MANILA, Philippines – A consortium made up of 7 of the country's top conglomerates revised its proposal to rehabilitate the dilapidated Ninoy Aquino International Airport (NAIA), bringing down the concession period to 15 years and the project cost to about P105 billion.
The NAIA Consortium originally proposed to rehabilitate, develop, operate, and maintain NAIA for 35 years and for P350 billion.
"We are continuously discussing with them. They submitted the revised proposal based on our meetings. Originally it was 35 years, then they brought it down to 15. We said that 15 years should be the maximum period," Transportation Undersecretary for Aviation Manuel Antonio Tamayo said on the sidelines of a pre-bid conference on Monday, May 21.
The 7 partners are Aboitiz InfraCapital Incorporated, AC Infrastructure Holdings Corporation, Alliance Global Group Incorporated, Asia's Emerging Dragon Corporation, Filinvest Development Corporation, JG Summit Holdings Incorporated, and Metro Pacific Investments Corporation.
The proposal of the NAIA Consortium is being challenged by that of listed Megawide Construction Corporation and its Bangalore-based partner GMR Infrastructure Limited, which is proposing to rehabilitate NAIA for P155.9 billion and 18 years.
Under the implementing rules and regulations of the Build-Operate-Transfer (BOT) Law, the first complete proposal should be evaluated and decided upon. The second complete proposal will only be entertained if the first one is rejected.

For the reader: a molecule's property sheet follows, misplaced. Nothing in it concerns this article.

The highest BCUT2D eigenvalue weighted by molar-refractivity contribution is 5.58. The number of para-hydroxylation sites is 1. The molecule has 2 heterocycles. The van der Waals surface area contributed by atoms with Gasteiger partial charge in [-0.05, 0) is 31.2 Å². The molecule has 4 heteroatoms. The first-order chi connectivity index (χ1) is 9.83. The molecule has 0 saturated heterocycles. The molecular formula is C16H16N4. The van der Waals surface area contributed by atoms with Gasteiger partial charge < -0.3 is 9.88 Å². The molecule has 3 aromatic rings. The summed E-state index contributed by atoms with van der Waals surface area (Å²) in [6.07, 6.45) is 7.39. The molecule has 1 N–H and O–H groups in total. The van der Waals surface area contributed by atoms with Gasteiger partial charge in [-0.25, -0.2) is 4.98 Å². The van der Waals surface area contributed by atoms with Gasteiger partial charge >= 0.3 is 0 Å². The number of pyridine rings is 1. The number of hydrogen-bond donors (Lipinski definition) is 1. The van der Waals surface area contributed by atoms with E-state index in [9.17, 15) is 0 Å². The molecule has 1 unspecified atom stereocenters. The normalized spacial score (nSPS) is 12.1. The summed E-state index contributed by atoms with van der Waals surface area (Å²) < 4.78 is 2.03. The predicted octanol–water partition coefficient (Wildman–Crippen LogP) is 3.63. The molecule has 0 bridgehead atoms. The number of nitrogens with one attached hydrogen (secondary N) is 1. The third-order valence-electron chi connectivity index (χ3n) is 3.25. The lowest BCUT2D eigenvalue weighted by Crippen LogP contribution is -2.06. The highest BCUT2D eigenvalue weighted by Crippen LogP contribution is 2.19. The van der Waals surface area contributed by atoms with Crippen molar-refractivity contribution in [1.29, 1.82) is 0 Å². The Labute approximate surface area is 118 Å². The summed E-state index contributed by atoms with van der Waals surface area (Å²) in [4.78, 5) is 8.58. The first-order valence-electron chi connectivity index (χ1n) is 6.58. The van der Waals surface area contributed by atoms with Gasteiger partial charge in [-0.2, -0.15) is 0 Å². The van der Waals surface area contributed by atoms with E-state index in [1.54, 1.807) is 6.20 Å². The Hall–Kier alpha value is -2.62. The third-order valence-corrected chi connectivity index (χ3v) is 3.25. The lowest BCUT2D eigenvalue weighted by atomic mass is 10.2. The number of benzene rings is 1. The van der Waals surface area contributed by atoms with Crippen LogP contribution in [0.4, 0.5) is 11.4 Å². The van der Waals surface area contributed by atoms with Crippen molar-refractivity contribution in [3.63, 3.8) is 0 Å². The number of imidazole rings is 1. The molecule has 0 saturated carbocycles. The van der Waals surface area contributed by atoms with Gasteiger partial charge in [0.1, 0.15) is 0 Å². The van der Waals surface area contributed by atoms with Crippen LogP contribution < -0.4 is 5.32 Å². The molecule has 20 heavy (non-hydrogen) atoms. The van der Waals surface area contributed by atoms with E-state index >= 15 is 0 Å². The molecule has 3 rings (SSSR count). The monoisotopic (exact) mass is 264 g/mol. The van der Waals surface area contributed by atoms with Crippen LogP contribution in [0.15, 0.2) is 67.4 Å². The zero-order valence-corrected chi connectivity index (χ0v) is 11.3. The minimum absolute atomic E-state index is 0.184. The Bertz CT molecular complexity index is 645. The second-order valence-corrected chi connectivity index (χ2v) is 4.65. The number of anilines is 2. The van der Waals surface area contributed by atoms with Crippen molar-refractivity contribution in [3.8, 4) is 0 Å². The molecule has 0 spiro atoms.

Original proponent status
In this case, the NAIA Consortium submitted an airport proposal earlier than the Megawide-GMR group. (READ: EXPLAINER: Not all projects are eligible for a Swiss challenge)
Tamayo said the Department of Transportation (DOTr) plans to give the NAIA Consortium the original proponent status for the airport project "as soon as possible."
"That will remove most of the issues that are pending. We'll submit it (NAIA proposal) to NEDA (National Economic and Development Authority). We'll give it to them to take over," Tamayo told reporters.
Once the DOTr formally grants the original proponent status, the NAIA rehabilitation proposal will be up for the approval of the NEDA Board.
Following NEDA Board approval, the proposal must then undergo a Swiss challenge. Based on government regulations, other private investors can submit competing offers under a Swiss challenge, while the original proponent will be given the right to match them.